Dota 2 Diary: Going on the pull

Duncan Geere at

A basic pull out into the long lane

One of the reasons why the MOBA genre sits so far away from the rest of the games community is that it's full of skills that don't have much crossover with other game types. A veteran FPS player, with thousands of hours of Counterstrike under his or her belt, will be as flummoxed by a game of Dota 2 as someone who's only ever played the Sims.

One of the weird skills inherent to the genre is pulling. This isn't like MMO-style pulling, where you aggro a group of monsters and run back to your team who rip them apart. Instead, it's the process of dragging your creeps into the jungle to be killed by neutral camps of monsters that'll attack anything that moves.

The idea is that by killing your own units, you're preventing the enemy from getting the xp they would otherwise have got for killing them. It also has the side benefit of letting heroes in the early game kill tougher neutral enemies than they would be able to normally.

It's one of the skills that elevates a Dota 2 noob up to the level of intermediate, and in pro games it's used constantly to keep the balance of power in a lane in a team's favour. If you've over-pushed your lane, then you can bring the battle lines back to a safer spot with a well-timed pull.

A well-stacked camp

It's also often combined with stacking, where you pull neutral creeps away from their den just as they respawn, doubling the amount present and increasing the amount of xp a jungler can attain at once. A good support laning with a carry will be repeatedly stacking creep camps so that the carry can later stomp through the jungle racking up vast amounts of experience in a short space of time.

I've never been too good at pulling. It requires pinpoint precision with timing, smart positioning awareness, good communication with your team (which is a rarity in public games), and deep knowledge of the map. So to improve my skills, I've been trying to follow a guide, produced by Reddit user Theloniusdotmonk, which describes the timings and methods necessary to pull almost every creep on the map.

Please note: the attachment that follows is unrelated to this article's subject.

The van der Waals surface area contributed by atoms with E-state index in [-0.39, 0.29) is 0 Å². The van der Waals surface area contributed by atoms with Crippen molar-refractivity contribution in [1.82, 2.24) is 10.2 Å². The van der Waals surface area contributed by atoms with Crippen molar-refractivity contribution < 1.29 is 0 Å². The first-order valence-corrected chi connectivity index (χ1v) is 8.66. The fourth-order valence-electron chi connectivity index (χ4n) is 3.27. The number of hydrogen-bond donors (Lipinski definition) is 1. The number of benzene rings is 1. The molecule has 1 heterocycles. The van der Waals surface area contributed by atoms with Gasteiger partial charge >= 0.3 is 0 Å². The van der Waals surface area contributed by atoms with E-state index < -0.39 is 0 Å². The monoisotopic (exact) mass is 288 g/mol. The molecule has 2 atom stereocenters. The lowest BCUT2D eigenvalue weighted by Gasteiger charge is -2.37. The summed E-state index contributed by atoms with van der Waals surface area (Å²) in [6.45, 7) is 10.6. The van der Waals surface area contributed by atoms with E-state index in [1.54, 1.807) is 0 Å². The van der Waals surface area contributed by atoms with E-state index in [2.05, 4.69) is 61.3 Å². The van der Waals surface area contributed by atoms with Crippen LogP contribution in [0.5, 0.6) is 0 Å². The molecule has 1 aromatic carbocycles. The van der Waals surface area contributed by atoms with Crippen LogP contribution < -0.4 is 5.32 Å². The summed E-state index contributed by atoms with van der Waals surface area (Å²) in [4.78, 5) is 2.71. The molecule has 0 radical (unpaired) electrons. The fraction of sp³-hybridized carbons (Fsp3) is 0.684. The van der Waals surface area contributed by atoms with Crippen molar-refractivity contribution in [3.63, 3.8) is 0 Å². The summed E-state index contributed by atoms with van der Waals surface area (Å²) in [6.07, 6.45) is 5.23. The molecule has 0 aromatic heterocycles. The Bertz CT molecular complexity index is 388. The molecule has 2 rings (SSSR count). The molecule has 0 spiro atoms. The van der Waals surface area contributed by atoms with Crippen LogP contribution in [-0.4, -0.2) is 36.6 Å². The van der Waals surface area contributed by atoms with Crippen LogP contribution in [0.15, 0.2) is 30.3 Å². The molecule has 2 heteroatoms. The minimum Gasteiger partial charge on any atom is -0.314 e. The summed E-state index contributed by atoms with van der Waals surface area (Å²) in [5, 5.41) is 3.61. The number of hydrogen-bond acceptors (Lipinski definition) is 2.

The middle camps are easy -- they can be pulled directly into a lane at the :15 and :45 second marks. If they're not stacked beforehand, then your creeps will likely win the fight and head back out into the lane, but if you stack the camp then a whole wave of your creeps will be denied to the enemy.

Getting this camp to connect with a creep wave is difficult

The difficult part comes when you chain-pull the other two nearby camps into your creeps just as they win that fight. Timing is crucial here -- too early and your creeps will die too quickly. Too late and they'll have headed back into the lane to give their juicy lives up to the enemy.

Then there's the Radiant mid-lane. By removing a couple of trees (using a quelling blade or some tangos) you can fairly easily pull the uppermost camp, but the lower hard camp is more tricky. Try as I might, I couldn't quite get the attention of my creeps, as the neutrals got bored of wailing on me and headed back home.

But the best pulls that most new players don't know about are in the top left of the map. The left-most camp can be pulled by either team at :23 or :53 (the later automatically stacking the camp as a bonus), allowing easy territorial control. If your creeps are killing those too easily, then it's a trivial task to chain-pull the next-nearest camp in too.

Bad timing scuppered this one

If you're constantly finding yourself with a lane pushed up against enemy towers, dying to ganks from the jungle, then use a well-timed pull to bring your lane back under control. You'll be surprised how effective it can be.